Born in South Carolina in 1915, White’s musical career was something of an enigma. The early part was almost the epitome of what an impoverished blues singer’s history should be. In his later years he became a suave, sophisticated performer, feted by the white cabaret and café society of New York City. He had left home when aged only seven after he saw his father so badly beaten by whites that he died later in prison of his injuries. He spent the next eight years wandering around the southern states of America acting as the eyes and legs of a group of old and often blind blues singers that is said to have included Blind Blake and Blind Lemon Jefferson. By the time he was sixteen he was an already an accomplished blues singer and guitarist, recording with Blind Joe Taggert in Chicago.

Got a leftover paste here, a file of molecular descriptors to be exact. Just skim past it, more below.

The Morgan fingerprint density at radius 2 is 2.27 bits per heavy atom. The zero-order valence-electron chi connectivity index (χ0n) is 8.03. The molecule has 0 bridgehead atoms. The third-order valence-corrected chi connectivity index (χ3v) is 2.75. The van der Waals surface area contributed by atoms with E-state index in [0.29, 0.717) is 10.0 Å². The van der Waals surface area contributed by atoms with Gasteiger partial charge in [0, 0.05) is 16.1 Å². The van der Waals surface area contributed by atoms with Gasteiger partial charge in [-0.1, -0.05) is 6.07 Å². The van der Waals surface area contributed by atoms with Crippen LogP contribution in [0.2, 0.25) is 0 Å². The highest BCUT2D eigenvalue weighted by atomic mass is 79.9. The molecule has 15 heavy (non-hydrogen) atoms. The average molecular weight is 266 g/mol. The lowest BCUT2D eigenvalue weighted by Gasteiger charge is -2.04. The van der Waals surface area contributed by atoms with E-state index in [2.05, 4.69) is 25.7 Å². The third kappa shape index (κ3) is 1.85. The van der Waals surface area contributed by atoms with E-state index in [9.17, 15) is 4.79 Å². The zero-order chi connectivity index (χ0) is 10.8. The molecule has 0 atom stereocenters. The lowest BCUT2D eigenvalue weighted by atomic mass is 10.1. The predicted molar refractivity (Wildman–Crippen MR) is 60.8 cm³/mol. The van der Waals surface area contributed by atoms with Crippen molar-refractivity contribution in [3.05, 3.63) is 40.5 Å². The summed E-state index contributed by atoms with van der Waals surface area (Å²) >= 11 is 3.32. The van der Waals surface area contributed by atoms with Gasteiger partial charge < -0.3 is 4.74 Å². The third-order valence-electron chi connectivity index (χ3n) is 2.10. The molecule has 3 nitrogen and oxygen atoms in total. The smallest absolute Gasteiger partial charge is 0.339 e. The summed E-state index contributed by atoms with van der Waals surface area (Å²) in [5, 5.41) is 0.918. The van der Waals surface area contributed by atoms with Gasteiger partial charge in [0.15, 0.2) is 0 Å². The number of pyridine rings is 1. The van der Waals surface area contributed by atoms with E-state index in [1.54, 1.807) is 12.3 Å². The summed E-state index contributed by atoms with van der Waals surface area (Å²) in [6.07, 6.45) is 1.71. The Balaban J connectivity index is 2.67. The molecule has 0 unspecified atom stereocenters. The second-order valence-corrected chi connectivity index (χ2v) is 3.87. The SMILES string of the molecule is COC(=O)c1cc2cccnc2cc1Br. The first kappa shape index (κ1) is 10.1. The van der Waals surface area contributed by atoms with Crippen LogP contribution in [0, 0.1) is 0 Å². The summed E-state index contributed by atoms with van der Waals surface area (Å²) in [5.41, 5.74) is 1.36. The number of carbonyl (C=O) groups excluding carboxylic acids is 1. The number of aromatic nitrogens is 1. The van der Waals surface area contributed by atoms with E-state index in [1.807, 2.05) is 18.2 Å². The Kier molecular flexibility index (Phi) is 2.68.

He then moved to New York where he became a very successful solo recording and performing artist as a blues singer and, more latterly, as a folk singer. When he was 26 he became the first black artist to appear at a White House Command Performance, and at 29 he was the first black artist to have a million selling record, "One Meatball". One year later he became the first to make a solo concert tour of America. During the 1940’s there were Broadway shows and Hollywood films and then, in the early 1950’s his career faltered. Always something of a political activist, he was blacklisted during the McCarthy witch-hunts, after which his health deteriorated. Nevertheless the resurgence of interest in folk music in the 1960’s gave him the opportunity to regain his earlier popularity, out ranking Burl Ives and Woody Guthrie, and on a par with Harry Belafonte and Pete Seeger. By the time of his death at aged only 54, he was arguably the best-known folk/blues artist in America.